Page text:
Think about it, all it takes is one disgruntled or even one well-meaning but not-so-careful layperson and/or church staff person to effectively wipe out your church and/or charity’s data in a fashion similar to what Marie Lupe Cooley allegedly did to Steven E. Hutchins Architects.
So make plans to protect your data now!
As for the job … apparently Ms. Cooley originally wasn’t in danger of losing it. The ad was for Hutchins’ wife’s company.
If I had to say one thing nice about the website for the Scottsdale Christian Church (SCC) of Scottsdale Arizona, it would be that it is devoid of the ‘promiscuous text’ found on some other sites that publish entire novellas on their front page explaining in their best church speak why all babies must eat.
Of course upona closer inspection of the SCC website, one discovers that there is actually NO text on – making it almost impossible for anyone ‘Googling’ for a church just off route 101 near Eldorado Park.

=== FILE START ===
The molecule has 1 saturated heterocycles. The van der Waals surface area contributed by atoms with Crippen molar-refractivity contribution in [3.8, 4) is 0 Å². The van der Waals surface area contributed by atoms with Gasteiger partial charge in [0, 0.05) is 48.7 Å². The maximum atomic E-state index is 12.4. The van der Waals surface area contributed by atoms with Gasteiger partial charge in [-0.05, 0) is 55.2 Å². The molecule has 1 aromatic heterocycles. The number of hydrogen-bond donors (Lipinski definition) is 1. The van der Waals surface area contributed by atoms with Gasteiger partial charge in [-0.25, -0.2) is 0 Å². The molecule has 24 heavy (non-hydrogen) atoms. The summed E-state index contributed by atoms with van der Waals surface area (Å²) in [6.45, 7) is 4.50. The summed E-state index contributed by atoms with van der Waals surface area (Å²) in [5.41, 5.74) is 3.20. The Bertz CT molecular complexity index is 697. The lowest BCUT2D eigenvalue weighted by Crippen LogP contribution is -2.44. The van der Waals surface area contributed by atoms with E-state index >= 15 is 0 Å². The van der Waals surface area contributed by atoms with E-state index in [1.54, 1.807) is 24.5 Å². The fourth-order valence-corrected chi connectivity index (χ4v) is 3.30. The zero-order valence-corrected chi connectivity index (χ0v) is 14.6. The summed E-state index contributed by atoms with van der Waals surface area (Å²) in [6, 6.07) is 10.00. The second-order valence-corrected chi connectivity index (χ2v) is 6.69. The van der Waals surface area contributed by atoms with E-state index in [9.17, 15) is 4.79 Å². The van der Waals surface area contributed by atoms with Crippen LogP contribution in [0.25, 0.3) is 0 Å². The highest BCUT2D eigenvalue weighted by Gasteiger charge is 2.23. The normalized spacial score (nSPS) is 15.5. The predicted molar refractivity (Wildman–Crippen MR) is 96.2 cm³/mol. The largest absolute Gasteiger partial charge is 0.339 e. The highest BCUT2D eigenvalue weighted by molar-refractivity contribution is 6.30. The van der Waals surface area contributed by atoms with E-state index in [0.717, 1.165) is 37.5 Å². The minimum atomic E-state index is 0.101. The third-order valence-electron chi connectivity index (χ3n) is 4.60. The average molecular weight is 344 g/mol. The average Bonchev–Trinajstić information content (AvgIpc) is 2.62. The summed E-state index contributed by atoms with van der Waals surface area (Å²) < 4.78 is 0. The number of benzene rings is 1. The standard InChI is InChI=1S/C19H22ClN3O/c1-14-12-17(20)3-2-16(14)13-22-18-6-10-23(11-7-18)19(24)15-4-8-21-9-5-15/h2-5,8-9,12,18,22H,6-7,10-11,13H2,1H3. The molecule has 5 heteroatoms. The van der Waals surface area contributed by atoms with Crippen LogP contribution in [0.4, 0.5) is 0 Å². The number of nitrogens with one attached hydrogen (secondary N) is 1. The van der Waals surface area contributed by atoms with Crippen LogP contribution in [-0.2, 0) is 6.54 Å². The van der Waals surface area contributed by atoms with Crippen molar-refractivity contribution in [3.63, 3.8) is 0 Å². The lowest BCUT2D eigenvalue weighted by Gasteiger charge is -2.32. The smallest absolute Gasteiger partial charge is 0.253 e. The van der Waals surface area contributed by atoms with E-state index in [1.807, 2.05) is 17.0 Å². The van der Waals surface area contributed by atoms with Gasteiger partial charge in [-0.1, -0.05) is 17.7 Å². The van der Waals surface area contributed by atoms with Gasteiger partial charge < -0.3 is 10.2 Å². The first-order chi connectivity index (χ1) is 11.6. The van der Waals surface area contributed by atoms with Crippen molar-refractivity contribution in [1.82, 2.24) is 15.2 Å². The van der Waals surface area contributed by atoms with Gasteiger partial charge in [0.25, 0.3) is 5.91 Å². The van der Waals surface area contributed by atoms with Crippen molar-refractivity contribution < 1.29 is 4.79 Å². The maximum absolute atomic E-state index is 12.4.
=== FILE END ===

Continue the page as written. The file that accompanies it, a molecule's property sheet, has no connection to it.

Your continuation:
In short, the site violates tenant number #9 on myÂ top 10 church website design mistakes of 2007: using graphics to render text.
Don’t do that!
Here are five reasons why this is such a bad approach to church website development:
- Obscenely Long Load Times: the page takes too long to load, 33 seconds on an ISDN line, 13 on a T1. Both well above the 8 second rule, which isn’t to say that 78.74 seconds on a 56k line is any dream either.
- Search Engine Invisibility: search engines index text – not graphics. There is absolutely no way Google, Yahoo or any other search engine is going to be able to provide top-10 results to upcoming events and/or youth activities at SCC because there’s nothing other than the name of the church and location to index.
- Maintenance Blues: every time a single item on the church website needs to be changed, it means graphics need to be re-rendered, posted and tested. I mean the front page alone is comprised of 55 images!
- Usability Issues: I think this issue isÂ best reflected on the SCC Resources page, where URLs are displayed as unclickable text. Users usually expect such items to be rendered as hyperlinks.